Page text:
Christianity is all about sin and grace. About recognizing what horrible, sinful people we are – and about knowing there’s a God who loves us anyway, who forgives our sin and calls us to follow him. But sometimes, especially in the presence of significant cultural pressures, we can lose sight of that. I fear that in our campus conversation about faith and homosexuality, we may have lost sight of what our faith is all about. So I want to beckon us back to the ugliness of our sin and the greater beauty of God’s grace, and its central position in our discussion of homosexuality.
First, let’s reflect on the reality of grace. In case you didn’t know, I’m pretty sinful. I am quarrelsome, prideful, disobedient to authority and rebellious to my parents. I struggle with lust – including pornography. I am a wretched man – if my good works are like filthy menstrual cloths (Isaiah 64:6), how much more so my sin! I may seem good outwardly, but I deserve every condemnation and punishment imaginable. And so Christ, the loving and just God, looks at me, sees my imperfections and condemns me. I fall short and must pay for my sin. His justice demands it!
But then this same God, the just judge, takes my condemnation upon himself. Wow! He assigns me my penalty, and then takes it upon himself – that I might be adopted into his family. And that is grace: not that we deserve new life, but that we don’t. Not that we’re good people, but that Christ has assigned his goodness to us.
This is at the center of Christianity: our sin and God’s grace. We must emphasize both. Redemption is meaningless without the fall. Our new identity in Christ is nothing special if not for our identity as wretched sinners.
Enter the issue of homosexuality. Now, with the depths of our sin and the heights of God’s grace at the forefront of our minds, let us delve into this extremely important and divisive issue.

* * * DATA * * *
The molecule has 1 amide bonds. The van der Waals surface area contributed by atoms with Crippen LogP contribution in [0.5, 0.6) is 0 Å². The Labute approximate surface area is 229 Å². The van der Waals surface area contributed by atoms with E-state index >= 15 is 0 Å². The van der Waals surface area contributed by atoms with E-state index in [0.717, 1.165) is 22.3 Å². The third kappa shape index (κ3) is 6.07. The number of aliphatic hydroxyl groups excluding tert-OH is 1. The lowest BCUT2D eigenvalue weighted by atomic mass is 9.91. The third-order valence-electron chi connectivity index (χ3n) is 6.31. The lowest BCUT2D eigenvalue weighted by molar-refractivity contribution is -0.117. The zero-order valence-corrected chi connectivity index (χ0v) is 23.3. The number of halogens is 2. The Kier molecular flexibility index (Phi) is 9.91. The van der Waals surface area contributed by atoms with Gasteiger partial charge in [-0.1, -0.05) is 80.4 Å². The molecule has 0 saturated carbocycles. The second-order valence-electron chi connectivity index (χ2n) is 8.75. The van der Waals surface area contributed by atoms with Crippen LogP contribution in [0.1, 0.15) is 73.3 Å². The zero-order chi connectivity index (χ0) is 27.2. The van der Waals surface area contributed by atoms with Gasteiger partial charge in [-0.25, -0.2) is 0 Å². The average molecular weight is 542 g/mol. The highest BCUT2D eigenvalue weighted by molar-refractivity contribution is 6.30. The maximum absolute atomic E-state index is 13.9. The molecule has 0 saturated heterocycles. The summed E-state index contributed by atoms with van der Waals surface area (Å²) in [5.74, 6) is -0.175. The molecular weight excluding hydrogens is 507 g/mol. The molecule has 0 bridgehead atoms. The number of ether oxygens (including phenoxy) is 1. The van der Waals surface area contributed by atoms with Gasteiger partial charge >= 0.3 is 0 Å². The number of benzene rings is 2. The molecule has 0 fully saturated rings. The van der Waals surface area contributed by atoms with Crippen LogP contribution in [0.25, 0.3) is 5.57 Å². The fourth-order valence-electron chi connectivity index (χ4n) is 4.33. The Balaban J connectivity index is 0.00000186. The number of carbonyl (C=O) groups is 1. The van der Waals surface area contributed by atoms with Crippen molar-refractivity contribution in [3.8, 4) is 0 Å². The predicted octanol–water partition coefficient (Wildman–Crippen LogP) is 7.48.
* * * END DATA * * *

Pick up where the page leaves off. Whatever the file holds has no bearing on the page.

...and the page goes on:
Scripture is quite clear: sexual activity – both physical and mental – outside of a marriage between a man and woman, is sin. Whether it is activity with/about the same or opposite sex, it is sin. Additionally, our sinfulness is natural. The doctrine of original sin means that we are born sinners, and that sin is natural for us. Therefore, sexual sinners – along with all others – stand condemned. The holiness and justice of God demands it: sin cannot be forgotten, only punished.
Enter grace. On the cross, Christ took our justly deserved condemnation upon himself – the entirety of the condemnation for our sin, including all sexual sin. The wrath of God against the sin of the world was poured out on Jesus at the cross. And he offers us grace, if only we follow him. It is offered to heterosexuals and homosexuals alike. What a sweet, beautiful and undeserved gift!
And now, after realizing and receiving such immense grace, following Jesus is our greatest pleasure. Because of his unmerited love towards us, we love him back (1 John 4:19), and slowly and imperfectly walk with him. As Christians, we follow Jesus now, not our old (though constantly present) sinful desires. We have replaced our slavery to sin with adoption into the family of God.
But following Jesus is hard. Our natural sinful desires – including the desire for sexual activity outside of a marriage between a man and woman – must be denied. We will struggle with and stumble into sin. We may even struggle for a time with believing that what God calls sin is really sin (such as acting on same-sex attraction). And that’s okay. Sanctification is a process, not an event. Perfectly following Jesus is impossible – we just imperfectly walk with him along the way.
However, imperfectly following Jesus is different than purposefully following our sinful desires. If we come to the point where we are intentionally and habitually living in sin, or we deliberately call righteous what Christ calls sin, we are no longer following Jesus and must repent. A Christian is a sinner saved by grace, following Jesus in new life. Habitual and willful sin or disbelief is not new life. If we will not ultimately turn from our sins and follow Jesus, submitting to his Lordship, we are not Christians.
This is the Christian life: denying our sin, and clinging more and more to his grace. It is a hard and difficult journey, but it is the purpose of our lives. We cannot focus only on sin, or only on grace, but both. By grace we leave behind ourselves, say goodbye to our sinful desires and run after Jesus together, to the family and eternal inheritance we don’t deserve. It’s a hard path, but we have a wonderful guide, whom we forever shall worship in awe of his amazing grace, which overcomes our sin.